Maybe it was just me, but heading into my round at TPC Harding Park, I was very excited. It was my first round in San Francisco and my first round of the day, as I was heading over to play Olympic Club in the afternoon. I was also excited about my round at Harding Park because of the history. I’m not going to lie, going into my round all I could think about was that shot from Tiger in the President’s Cup. The 4-iron club twirl. You could have taken me straight out to hole 9 and let me try to duplicate that shot all day and I would have been a happy camper.
With next year’s PGA Championship approaching, we had received an email the day before our round that the Harding Park staff had begun preparations to the course for the event. The staff had brought some of the fairways in a bit tighter, as well as already beginning to lengthen some very thick rough.
Harding Park is not an easy course as it is. The 7100-yardcourse plays long, and the tall Cypress trees that surround each fairway make accuracy off the tee a must. Depending on weather conditions, I could see Harding Park posing a challenge for the pros next May. From what I saw, the fairways are considerably smaller than what they can be. That is going to bring the rough into play a whole lot more. If you’ve ever played in Northern California, then you know the rough can get gnarly. Thick rough paired with the sloping, firm and fast greens could pose for a struggle.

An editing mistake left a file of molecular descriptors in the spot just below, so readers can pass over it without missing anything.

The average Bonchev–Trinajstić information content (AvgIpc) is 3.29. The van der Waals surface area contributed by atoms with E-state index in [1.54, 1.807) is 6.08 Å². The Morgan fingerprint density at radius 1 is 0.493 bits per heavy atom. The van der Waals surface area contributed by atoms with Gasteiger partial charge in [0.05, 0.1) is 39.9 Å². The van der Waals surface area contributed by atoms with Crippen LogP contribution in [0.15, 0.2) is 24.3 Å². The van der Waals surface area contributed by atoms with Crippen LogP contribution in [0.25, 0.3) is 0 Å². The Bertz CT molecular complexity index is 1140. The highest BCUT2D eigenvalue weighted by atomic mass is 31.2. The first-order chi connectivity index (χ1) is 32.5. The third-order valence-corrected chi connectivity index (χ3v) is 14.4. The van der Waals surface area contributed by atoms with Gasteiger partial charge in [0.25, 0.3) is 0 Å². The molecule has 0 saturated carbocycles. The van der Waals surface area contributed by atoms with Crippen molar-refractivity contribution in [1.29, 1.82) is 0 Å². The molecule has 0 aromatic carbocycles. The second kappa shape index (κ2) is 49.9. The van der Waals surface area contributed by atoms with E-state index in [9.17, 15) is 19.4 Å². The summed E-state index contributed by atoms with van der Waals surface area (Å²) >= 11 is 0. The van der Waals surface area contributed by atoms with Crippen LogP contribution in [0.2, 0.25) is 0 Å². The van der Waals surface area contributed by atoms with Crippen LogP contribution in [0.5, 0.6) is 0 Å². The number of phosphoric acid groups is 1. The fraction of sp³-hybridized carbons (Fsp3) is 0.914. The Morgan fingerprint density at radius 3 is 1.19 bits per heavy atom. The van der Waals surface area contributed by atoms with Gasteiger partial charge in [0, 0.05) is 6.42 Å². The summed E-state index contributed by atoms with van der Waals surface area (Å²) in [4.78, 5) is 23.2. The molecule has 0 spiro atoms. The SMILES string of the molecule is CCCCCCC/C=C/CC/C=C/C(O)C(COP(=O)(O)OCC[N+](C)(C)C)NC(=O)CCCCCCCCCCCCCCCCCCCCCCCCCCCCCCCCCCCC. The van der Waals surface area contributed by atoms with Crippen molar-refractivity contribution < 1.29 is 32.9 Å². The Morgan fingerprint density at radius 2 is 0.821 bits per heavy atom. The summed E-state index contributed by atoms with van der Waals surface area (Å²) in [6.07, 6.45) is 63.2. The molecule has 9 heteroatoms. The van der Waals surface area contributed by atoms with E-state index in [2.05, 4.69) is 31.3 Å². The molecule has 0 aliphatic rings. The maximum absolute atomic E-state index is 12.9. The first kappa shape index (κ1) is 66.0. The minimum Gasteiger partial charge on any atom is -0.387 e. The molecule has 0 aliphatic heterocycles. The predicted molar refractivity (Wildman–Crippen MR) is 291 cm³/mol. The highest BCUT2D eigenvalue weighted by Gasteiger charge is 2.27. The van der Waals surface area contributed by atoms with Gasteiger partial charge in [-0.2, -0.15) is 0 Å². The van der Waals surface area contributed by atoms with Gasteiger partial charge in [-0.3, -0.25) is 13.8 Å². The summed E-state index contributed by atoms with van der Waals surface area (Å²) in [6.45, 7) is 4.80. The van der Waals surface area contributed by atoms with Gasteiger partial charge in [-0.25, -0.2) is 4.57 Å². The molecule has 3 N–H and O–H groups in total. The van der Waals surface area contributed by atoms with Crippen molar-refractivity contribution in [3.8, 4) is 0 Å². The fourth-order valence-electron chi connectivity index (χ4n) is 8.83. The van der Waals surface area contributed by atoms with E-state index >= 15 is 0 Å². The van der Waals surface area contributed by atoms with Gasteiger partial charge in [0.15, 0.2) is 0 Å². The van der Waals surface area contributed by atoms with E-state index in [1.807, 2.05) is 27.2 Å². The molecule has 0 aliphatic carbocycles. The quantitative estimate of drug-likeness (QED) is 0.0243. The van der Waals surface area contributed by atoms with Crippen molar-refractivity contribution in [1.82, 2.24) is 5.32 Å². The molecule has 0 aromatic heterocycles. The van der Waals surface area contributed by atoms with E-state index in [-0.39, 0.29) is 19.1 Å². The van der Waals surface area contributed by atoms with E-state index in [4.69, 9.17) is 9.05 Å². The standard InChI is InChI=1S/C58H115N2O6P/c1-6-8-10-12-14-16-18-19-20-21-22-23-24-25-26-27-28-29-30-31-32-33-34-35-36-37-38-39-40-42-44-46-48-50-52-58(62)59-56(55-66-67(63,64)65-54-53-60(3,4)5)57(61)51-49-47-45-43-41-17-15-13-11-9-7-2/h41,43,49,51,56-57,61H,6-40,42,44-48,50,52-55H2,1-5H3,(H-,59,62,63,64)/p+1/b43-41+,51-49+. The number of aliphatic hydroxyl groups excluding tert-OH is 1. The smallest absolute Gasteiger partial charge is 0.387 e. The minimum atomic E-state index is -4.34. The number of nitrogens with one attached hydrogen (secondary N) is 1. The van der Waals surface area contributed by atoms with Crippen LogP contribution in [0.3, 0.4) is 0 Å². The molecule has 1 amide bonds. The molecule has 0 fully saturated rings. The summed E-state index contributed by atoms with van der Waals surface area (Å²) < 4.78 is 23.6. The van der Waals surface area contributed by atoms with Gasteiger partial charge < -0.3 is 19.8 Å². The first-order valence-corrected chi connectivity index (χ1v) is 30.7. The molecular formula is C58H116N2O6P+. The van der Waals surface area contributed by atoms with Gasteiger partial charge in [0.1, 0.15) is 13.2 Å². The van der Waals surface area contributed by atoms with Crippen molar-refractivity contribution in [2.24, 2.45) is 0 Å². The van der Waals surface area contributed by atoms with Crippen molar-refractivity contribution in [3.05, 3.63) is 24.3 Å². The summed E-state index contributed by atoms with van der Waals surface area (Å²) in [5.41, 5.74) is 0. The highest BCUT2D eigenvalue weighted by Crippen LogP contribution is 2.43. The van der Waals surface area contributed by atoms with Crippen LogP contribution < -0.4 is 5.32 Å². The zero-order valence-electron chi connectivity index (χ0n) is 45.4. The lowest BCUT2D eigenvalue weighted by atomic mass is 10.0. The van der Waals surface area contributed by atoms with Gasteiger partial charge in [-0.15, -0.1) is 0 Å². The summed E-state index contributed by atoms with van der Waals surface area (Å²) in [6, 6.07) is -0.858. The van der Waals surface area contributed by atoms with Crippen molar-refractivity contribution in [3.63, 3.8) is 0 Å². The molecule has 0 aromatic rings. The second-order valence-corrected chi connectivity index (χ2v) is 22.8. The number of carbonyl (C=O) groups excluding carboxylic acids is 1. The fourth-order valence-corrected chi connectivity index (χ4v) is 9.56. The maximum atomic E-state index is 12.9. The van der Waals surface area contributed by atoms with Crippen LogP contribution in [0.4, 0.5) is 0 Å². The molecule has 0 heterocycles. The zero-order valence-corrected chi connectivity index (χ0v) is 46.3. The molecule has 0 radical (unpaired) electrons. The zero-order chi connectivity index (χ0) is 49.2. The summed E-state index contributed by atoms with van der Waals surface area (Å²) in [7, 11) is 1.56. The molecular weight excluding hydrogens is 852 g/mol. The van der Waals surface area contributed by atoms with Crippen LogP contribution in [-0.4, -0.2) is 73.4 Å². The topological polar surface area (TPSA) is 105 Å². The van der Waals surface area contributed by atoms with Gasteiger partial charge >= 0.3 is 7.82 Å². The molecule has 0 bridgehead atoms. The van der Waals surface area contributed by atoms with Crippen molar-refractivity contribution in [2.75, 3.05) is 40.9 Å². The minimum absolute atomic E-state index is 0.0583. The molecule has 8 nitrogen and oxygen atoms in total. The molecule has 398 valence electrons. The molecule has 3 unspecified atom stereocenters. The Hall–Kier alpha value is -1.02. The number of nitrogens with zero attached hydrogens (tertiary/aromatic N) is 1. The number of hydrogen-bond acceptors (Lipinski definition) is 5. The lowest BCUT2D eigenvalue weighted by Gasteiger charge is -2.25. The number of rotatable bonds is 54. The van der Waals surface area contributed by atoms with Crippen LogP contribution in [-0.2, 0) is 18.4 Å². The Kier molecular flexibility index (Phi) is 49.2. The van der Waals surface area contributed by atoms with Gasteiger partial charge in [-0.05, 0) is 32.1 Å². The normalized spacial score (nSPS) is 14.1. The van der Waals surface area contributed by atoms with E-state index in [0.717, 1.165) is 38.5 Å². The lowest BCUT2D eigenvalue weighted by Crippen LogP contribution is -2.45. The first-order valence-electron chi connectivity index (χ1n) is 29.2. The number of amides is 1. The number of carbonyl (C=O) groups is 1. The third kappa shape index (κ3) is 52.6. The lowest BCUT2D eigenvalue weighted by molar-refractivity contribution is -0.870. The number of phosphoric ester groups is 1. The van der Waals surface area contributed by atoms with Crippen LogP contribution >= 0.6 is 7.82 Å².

From start to finish, Harding Park just has a look about it that is appealing to the eye. The tall, hanging Cypress trees just scream California golf. It’s the kind of aesthetics that a Midwesterner thinks about when he thinks of golf in the Bay Area.
The layout itself is a special one. For the first 12 holes or so, things may be a little slow. The layout tends to go back and forth, and just wind its way through the trees. Although the start may be a bit slow, the finishing holes at Harding Park are world class. I was very impressed with not only the shape of the finishing holes, but the strength of them as well. Each one a test coming home. It is a very demanding stretch that requires accuracy not only from the tee, but on approach shots as well. It doesn’t matter if it’s a par 3, par 4, or par 5, all these holes on the finishing stretch can sneak up and take one from you.
The experience at TPC Harding Park was great. The current course setup has a long way to go before next year’s PGA Championship, but I am sure they will have the course immaculate come that time. One thing I don’t think a lot of traveling golfers realize, is there is a certain level of expectations you bring to a public city course like Harding Park. I played Torrey Pines once with my Dad and during the round he said, “man I thought this place would be in a lot better shape.” In reply, I said, “Dad, this is a public city course. Come back Farmer’s or US Open time and I bet it is spotless out here.” To think you are showing up at a public city course and expecting private course conditions is a no-no in my book. Arriving to a golf course with a world of expectations just because the pros play there from time to time will take away from your experience. Yes we want each and every course we play to be in immaculate shape, and most times they are, but not every course you play is going to be in PGA Championship shape, when YOU play it. It’s a great opportunity, as a golfer, to see the bigger picture surrounding the golf course, and to take it all in one shot at a time.
The approach into hole 18